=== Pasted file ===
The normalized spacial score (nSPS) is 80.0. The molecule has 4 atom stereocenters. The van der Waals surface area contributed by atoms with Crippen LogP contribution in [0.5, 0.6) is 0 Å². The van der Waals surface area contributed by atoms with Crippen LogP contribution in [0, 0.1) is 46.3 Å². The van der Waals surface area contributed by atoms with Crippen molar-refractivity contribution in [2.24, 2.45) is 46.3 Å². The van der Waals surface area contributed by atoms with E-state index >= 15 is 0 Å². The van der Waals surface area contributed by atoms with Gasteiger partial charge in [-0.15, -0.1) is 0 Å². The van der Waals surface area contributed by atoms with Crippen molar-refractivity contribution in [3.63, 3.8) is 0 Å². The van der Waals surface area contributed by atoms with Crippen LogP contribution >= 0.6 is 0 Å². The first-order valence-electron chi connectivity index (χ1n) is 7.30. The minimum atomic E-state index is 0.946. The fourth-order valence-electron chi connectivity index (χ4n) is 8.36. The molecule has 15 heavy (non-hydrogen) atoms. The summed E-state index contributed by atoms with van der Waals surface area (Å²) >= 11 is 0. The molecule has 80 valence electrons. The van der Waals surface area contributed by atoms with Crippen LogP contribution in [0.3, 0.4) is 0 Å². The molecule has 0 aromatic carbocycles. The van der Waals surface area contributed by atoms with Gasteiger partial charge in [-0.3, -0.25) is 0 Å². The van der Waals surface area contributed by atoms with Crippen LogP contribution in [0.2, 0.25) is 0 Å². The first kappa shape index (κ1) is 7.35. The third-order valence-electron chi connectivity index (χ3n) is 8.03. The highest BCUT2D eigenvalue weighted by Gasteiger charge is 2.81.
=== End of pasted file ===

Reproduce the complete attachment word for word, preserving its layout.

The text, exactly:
The normalized spacial score (nSPS) is 80.0. The molecule has 4 atom stereocenters. The van der Waals surface area contributed by atoms with Crippen LogP contribution in [0.5, 0.6) is 0 Å². The van der Waals surface area contributed by atoms with Crippen LogP contribution in [0, 0.1) is 46.3 Å². The van der Waals surface area contributed by atoms with Crippen molar-refractivity contribution in [2.24, 2.45) is 46.3 Å². The van der Waals surface area contributed by atoms with E-state index >= 15 is 0 Å². The van der Waals surface area contributed by atoms with Gasteiger partial charge in [-0.15, -0.1) is 0 Å². The van der Waals surface area contributed by atoms with Crippen molar-refractivity contribution in [3.63, 3.8) is 0 Å². The van der Waals surface area contributed by atoms with Crippen LogP contribution >= 0.6 is 0 Å². The first-order valence-electron chi connectivity index (χ1n) is 7.30. The minimum atomic E-state index is 0.946. The fourth-order valence-electron chi connectivity index (χ4n) is 8.36. The molecule has 15 heavy (non-hydrogen) atoms. The summed E-state index contributed by atoms with van der Waals surface area (Å²) >= 11 is 0. The molecule has 80 valence electrons. The van der Waals surface area contributed by atoms with Crippen LogP contribution in [0.3, 0.4) is 0 Å². The molecule has 0 aromatic carbocycles. The van der Waals surface area contributed by atoms with Gasteiger partial charge in [-0.3, -0.25) is 0 Å². The van der Waals surface area contributed by atoms with Crippen LogP contribution in [0.2, 0.25) is 0 Å². The first kappa shape index (κ1) is 7.35. The third-order valence-electron chi connectivity index (χ3n) is 8.03. The highest BCUT2D eigenvalue weighted by Gasteiger charge is 2.81.